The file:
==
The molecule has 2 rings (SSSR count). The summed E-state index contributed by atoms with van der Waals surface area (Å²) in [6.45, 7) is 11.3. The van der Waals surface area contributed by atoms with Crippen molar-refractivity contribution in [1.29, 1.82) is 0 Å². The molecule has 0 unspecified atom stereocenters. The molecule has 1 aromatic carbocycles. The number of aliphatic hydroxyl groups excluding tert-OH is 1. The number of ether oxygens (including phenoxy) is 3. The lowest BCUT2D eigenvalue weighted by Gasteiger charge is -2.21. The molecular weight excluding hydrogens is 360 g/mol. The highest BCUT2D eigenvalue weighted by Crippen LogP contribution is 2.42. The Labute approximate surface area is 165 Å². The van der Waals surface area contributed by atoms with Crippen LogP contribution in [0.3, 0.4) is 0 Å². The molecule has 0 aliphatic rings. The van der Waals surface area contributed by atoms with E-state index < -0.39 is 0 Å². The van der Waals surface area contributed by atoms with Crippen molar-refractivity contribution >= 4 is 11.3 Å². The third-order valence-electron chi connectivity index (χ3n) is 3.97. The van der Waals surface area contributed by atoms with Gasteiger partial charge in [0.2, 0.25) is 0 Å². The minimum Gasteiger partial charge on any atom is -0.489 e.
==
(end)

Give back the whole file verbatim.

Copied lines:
The molecule has 2 rings (SSSR count). The summed E-state index contributed by atoms with van der Waals surface area (Å²) in [6.45, 7) is 11.3. The van der Waals surface area contributed by atoms with Crippen molar-refractivity contribution in [1.29, 1.82) is 0 Å². The molecule has 0 unspecified atom stereocenters. The molecule has 1 aromatic carbocycles. The number of aliphatic hydroxyl groups excluding tert-OH is 1. The number of ether oxygens (including phenoxy) is 3. The lowest BCUT2D eigenvalue weighted by Gasteiger charge is -2.21. The molecular weight excluding hydrogens is 360 g/mol. The highest BCUT2D eigenvalue weighted by Crippen LogP contribution is 2.42. The Labute approximate surface area is 165 Å². The van der Waals surface area contributed by atoms with Crippen LogP contribution in [0.3, 0.4) is 0 Å². The molecule has 0 aliphatic rings. The van der Waals surface area contributed by atoms with E-state index < -0.39 is 0 Å². The van der Waals surface area contributed by atoms with Crippen molar-refractivity contribution >= 4 is 11.3 Å². The third-order valence-electron chi connectivity index (χ3n) is 3.97. The van der Waals surface area contributed by atoms with Gasteiger partial charge in [0.2, 0.25) is 0 Å². The minimum Gasteiger partial charge on any atom is -0.489 e.